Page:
While New Jersey's RPS standards are the primary driver of solar energy in New Jersey, the state has also enacted a series of other solar-friendly laws and regulations. First, New Jersey has a net metering program. Under this program, if an on-site PV system generates less electricity than its host property requires at a particular time, the property automatically receives and pays for power from the local electric utility. However, if the on-site PV system generates more electricity than the host property consumes in a given year, the local electric utility pays the host property owner for this excess electricity at the local utility's avoided cost of wholesale power.23
Second, on-site PV systems are exempt from local real estate taxes.24 Third, all PV systems and their components are exempt from New Jersey state sales tax.25 Fourth, the sale of the electricity from an on-site PV system owner to the property owner host, but not its tenants, is exempt from New Jersey state sales tax.26 Fifth, the PV modules of PV systems cannot be included as impervious coverage for the impervious coverage regulations of New Jersey municipalities and environmental agencies.27 Sixth, PV systems must be permitted by local zoning ordinances on all industrially zoned tracts of land of 20 contiguous acres or more under common ownership.28 Finally, even in those zones where PV systems are not permitted uses, they are inherently beneficial uses,29 which significantly lowers the standards to obtain use variances to install and operate them.30
These solar-friendly laws and regulations have made New Jersey a leader in solar energy. The second installment of this article will explore the forces that threaten this leadership and will suggest ways to address them.
1 N.J.A.C. 14:8-4.1 et seq.
2 See N.J.A.C. 14:8-4.3(a).
3 The PJM Grid is the regional power grid serving New Jersey.
4 "Avoided cost of wholesale power" means the average locational marginal price of energy in the applicable utility's transmission zone." N.J.A.C. 14:8-4.2.
5 See 26 U.S.C. § 48 of the Internal Revenue Code.
6 See Section 1603 of the American Recovery and Reinvestment Tax Act of 2009, as extended by Section 707 of the Tax Relief, Unemployment Insurance Reauthorization, and Job creation Act of 2010.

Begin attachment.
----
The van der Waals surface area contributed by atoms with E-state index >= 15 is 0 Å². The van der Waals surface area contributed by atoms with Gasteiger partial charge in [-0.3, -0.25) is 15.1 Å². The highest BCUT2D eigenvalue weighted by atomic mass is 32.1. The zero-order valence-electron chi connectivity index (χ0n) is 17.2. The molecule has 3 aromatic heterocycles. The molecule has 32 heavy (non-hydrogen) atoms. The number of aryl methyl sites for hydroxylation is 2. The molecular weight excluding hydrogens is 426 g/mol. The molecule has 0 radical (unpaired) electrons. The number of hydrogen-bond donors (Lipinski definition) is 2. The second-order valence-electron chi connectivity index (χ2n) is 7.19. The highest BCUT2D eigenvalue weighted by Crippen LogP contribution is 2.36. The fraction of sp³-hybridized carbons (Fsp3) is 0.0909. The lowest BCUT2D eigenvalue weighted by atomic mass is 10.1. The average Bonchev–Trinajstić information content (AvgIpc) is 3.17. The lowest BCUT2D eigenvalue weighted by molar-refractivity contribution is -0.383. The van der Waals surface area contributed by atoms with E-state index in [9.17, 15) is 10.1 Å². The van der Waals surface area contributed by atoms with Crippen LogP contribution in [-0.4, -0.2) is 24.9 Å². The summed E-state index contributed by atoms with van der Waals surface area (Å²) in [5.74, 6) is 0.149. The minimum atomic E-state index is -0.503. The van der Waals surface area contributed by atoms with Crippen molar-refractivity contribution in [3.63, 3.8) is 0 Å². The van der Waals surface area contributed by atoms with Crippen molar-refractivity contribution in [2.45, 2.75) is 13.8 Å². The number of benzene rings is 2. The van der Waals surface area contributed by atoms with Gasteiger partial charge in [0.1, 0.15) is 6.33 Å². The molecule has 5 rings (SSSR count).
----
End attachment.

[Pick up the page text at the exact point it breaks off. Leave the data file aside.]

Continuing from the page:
7 See 26 U.S.C. § 168 of the Internal Revenue Code; Tax Relief, Unemployment Insurance Reauthorization, and Job Creation Act of 2010.
8 See "Payments for Specified Energy Property in Lieu of Tax Credits under the American Recovery and Reinvestment Act of 2009," dated July 2009 and revised in March 2010 and January 2011, issued by the Office of the Fiscal Assistant Secretary of the United States Treasury Department.
9 See Tax Relief, Unemployment Insurance Reauthorization, and Job Creation Act of 2010.
10 See Tax Relief, Unemployment Insurance Reauthorization, and Job creation Act of 2010; 26 U.S.C. § 168 of the Internal Revenue Code.
11 See 26 U.S.C. § 168 of the Internal Revenue Code.
12 See N.J.A.C. 14:8-2.3(a).
13 See id.
14 See N.J.A.C. 14:8-2.3(j).
15 See N.J.A.C. 14:8-2.3(c)2.
16 See N.J.A.C. 14:8-2.3(d).
17 See N.J.A.C. 14:8-2.
18 See N.J.A.C. 14:8-2, Table C.
19 See id.
20 See id.
21 See N.J.S.A. 48:3-87.j.
22 See N.J.A.C. 14:8-2.3(f)1.
23 See N.J.A.C. 14:8-4.3(c)-(e).
24 See N.J.S.A. 54:4-3.113b.
25 See N.J.S.A. 54:32B-8.33
26 See N.J.S.A. 54:32B-8.46.
27 See e.g. N.J.S.A. 12:5-3; N.J.S.A. 13:18A-5.2; N.J.S.A. 13:20-3; N.J.S.A. 13:20-29; N.J.S.A. 40:55D-38.1; N.J.S.A. 40:55D-95.
28 See N.J.S.A. 40:55D-66.11.
29 See N.J.S.A. 40:55D-4.
30 See Sica v. Board of Adjustment of the Township of Wall, 127 N.J. 152 (1992).
Kevin J. Moore is a Member of the Firm's Real Estate Department. He focuses on solar energy law, redevelopment, land use, affordable housing, incentives and commercial real estate law. The views and opinions expressed in this article are those of the author and do not necessarily reflect those of Sills Cummis & Gross P.C.